Dunedin chef Jason Shea had never been short of a job, but then Covid-19 hit the hospitality industry and everything changed.
When the nation entered Alert Level 2, the father-of-two returned to work in his role as head chef at a popular central Dunedin cafe.
“I worked one weekend and then I found out I was being made redundant . . . it was a shock. It made me feel hopeless.”
He was one of many workers in the cafe made redundant.
The timing of the redundancy was “far from ideal” as his children were aged 2 and 5 and he’s getting married in Dunedin later this year.
He had been the head chef at the cafe for five years, which he declined to name because he held no animosity against it.
“It’s not their fault.”
The negative economic impact of Covid-19 was to blame, he said.
He started training as a chef when he left high school about 20 years ago and had remained in the industry since.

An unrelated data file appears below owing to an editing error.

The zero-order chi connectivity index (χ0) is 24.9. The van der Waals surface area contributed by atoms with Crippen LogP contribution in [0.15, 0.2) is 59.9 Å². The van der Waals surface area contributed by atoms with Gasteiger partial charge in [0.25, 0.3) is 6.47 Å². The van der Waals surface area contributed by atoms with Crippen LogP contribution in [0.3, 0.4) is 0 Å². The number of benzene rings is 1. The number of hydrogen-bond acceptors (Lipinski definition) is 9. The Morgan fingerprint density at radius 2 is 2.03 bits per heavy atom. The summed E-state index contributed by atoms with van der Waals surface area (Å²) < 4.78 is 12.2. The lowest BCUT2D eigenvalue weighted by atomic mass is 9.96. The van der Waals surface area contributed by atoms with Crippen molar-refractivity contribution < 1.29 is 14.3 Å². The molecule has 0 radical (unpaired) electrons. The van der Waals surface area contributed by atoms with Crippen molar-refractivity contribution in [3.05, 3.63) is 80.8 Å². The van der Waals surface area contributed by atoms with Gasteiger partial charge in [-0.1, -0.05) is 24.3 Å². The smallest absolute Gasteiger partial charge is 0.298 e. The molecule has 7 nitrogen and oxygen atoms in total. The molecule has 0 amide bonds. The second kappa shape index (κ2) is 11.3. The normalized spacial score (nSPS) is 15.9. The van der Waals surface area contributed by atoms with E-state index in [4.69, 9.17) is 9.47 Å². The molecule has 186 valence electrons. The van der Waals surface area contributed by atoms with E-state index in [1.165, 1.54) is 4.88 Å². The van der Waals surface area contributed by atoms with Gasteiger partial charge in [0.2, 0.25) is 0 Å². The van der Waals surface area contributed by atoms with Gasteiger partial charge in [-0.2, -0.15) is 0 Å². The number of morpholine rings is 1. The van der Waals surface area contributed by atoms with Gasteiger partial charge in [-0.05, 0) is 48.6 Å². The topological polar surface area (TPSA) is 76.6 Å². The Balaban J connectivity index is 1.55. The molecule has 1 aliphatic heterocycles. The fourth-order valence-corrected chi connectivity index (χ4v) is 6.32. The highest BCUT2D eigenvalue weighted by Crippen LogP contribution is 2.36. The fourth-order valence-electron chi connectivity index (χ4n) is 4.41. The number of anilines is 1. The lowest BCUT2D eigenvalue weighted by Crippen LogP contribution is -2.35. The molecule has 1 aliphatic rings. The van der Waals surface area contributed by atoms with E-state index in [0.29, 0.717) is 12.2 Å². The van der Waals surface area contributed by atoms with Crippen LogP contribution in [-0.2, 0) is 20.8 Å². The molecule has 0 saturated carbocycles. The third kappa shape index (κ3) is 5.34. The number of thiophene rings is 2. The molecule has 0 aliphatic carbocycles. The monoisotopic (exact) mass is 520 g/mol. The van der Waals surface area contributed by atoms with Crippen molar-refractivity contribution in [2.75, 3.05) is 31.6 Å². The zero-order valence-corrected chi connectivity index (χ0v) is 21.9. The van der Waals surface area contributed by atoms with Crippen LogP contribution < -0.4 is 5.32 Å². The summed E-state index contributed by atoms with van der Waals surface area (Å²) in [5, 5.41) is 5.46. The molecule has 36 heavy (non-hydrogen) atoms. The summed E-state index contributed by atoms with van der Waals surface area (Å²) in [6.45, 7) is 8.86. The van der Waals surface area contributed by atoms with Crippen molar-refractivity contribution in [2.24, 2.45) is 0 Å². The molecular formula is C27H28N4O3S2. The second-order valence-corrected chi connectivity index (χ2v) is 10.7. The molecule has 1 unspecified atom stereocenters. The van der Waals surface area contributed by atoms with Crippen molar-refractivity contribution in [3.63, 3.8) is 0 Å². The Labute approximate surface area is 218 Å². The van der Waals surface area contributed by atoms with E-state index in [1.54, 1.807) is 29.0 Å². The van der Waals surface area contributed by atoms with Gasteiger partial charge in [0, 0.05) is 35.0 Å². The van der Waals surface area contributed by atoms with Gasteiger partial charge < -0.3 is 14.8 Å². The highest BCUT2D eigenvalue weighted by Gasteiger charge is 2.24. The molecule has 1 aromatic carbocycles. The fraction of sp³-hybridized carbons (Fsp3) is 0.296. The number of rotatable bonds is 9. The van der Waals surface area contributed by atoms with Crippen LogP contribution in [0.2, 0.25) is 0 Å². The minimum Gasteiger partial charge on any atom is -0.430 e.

“I’ve never had a problem getting a job in Dunedin.”
Now finding a chef job was difficult as employers were “as cautious as ever” and scores of chefs were competing for the same jobs.
“Which hasn’t been the case before.”
In a bid to find work, he attended an employment seminar at Forsyth Barr Stadium last month.
He enjoyed a speech by Otago Chamber of Commerce chief executive Dougal McGowan at the seminar.
“He was quite inspirational said happened’ was a big comfort.”
At the seminar, he registered with employment agencies for the first time.
Through an agency, he secured two weeks of work rolling out sheet metal at Escea Fireplaces in Green Island.
He finished his assignment at Escea on Friday.
“It was nice to be working again and not stressing about bills.”
He was keen to get more work as soon as possible.
He would love to continue working as a chef, but he was open to a career change or upskilling.
This week, he was “knocking on doors” of Dunedin eateries to look for work.
“It’s all about staying positive. You can’t give up.”